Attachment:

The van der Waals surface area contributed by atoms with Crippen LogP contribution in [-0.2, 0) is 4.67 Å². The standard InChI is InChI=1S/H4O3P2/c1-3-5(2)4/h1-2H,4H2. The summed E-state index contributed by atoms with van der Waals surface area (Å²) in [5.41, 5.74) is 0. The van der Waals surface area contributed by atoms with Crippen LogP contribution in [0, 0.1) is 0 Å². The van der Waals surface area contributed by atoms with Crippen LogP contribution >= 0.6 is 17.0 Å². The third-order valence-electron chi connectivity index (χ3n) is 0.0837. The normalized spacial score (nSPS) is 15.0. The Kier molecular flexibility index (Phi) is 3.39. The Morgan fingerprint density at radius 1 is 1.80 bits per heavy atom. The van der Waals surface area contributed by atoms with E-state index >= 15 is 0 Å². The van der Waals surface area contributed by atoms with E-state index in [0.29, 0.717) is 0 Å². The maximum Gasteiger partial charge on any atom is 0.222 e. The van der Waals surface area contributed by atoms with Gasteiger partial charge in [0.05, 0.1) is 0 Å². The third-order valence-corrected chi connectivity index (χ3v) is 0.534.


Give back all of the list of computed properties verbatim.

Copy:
The van der Waals surface area contributed by atoms with Crippen LogP contribution in [-0.2, 0) is 4.67 Å². The standard InChI is InChI=1S/H4O3P2/c1-3-5(2)4/h1-2H,4H2. The summed E-state index contributed by atoms with van der Waals surface area (Å²) in [5.41, 5.74) is 0. The van der Waals surface area contributed by atoms with Crippen LogP contribution in [0, 0.1) is 0 Å². The van der Waals surface area contributed by atoms with Crippen LogP contribution >= 0.6 is 17.0 Å². The third-order valence-electron chi connectivity index (χ3n) is 0.0837. The normalized spacial score (nSPS) is 15.0. The Kier molecular flexibility index (Phi) is 3.39. The Morgan fingerprint density at radius 1 is 1.80 bits per heavy atom. The van der Waals surface area contributed by atoms with E-state index >= 15 is 0 Å². The van der Waals surface area contributed by atoms with E-state index in [0.29, 0.717) is 0 Å². The maximum Gasteiger partial charge on any atom is 0.222 e. The van der Waals surface area contributed by atoms with Gasteiger partial charge in [0.05, 0.1) is 0 Å². The third-order valence-corrected chi connectivity index (χ3v) is 0.534.